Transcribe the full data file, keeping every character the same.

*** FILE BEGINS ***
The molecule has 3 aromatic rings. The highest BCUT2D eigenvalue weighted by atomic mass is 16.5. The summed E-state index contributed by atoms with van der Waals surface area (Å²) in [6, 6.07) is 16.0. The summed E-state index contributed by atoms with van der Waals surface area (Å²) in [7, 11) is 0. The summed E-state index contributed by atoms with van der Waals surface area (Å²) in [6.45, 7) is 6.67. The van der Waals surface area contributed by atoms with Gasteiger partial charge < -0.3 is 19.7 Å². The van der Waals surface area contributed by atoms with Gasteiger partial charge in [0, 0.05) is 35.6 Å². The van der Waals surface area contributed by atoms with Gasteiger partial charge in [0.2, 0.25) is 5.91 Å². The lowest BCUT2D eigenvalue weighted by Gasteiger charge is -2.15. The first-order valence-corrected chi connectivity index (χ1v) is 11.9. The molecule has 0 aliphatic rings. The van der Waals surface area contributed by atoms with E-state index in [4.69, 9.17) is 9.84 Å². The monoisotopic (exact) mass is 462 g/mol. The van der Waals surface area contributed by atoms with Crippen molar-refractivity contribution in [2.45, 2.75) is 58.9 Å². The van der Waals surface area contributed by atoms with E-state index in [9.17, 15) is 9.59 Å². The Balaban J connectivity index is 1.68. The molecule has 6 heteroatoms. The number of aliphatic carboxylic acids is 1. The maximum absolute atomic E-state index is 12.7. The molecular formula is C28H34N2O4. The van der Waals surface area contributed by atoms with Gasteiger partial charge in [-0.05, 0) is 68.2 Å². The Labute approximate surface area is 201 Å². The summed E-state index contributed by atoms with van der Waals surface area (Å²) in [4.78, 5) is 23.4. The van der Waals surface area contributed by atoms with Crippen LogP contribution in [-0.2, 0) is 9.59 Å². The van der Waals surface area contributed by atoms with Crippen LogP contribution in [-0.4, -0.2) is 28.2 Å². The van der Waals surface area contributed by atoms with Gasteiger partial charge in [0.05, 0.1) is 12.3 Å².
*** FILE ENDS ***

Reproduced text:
The molecule has 3 aromatic rings. The highest BCUT2D eigenvalue weighted by atomic mass is 16.5. The summed E-state index contributed by atoms with van der Waals surface area (Å²) in [6, 6.07) is 16.0. The summed E-state index contributed by atoms with van der Waals surface area (Å²) in [7, 11) is 0. The summed E-state index contributed by atoms with van der Waals surface area (Å²) in [6.45, 7) is 6.67. The van der Waals surface area contributed by atoms with Gasteiger partial charge < -0.3 is 19.7 Å². The van der Waals surface area contributed by atoms with Gasteiger partial charge in [0, 0.05) is 35.6 Å². The van der Waals surface area contributed by atoms with Gasteiger partial charge in [0.2, 0.25) is 5.91 Å². The lowest BCUT2D eigenvalue weighted by Gasteiger charge is -2.15. The first-order valence-corrected chi connectivity index (χ1v) is 11.9. The molecule has 0 aliphatic rings. The van der Waals surface area contributed by atoms with E-state index in [4.69, 9.17) is 9.84 Å². The monoisotopic (exact) mass is 462 g/mol. The van der Waals surface area contributed by atoms with Crippen molar-refractivity contribution in [2.45, 2.75) is 58.9 Å². The van der Waals surface area contributed by atoms with E-state index in [9.17, 15) is 9.59 Å². The Balaban J connectivity index is 1.68. The molecule has 6 heteroatoms. The number of aliphatic carboxylic acids is 1. The maximum absolute atomic E-state index is 12.7. The molecular formula is C28H34N2O4. The van der Waals surface area contributed by atoms with Gasteiger partial charge in [-0.05, 0) is 68.2 Å². The Labute approximate surface area is 201 Å². The summed E-state index contributed by atoms with van der Waals surface area (Å²) in [4.78, 5) is 23.4. The van der Waals surface area contributed by atoms with Crippen LogP contribution in [-0.2, 0) is 9.59 Å². The van der Waals surface area contributed by atoms with Crippen LogP contribution in [-0.4, -0.2) is 28.2 Å². The van der Waals surface area contributed by atoms with Gasteiger partial charge in [0.05, 0.1) is 12.3 Å².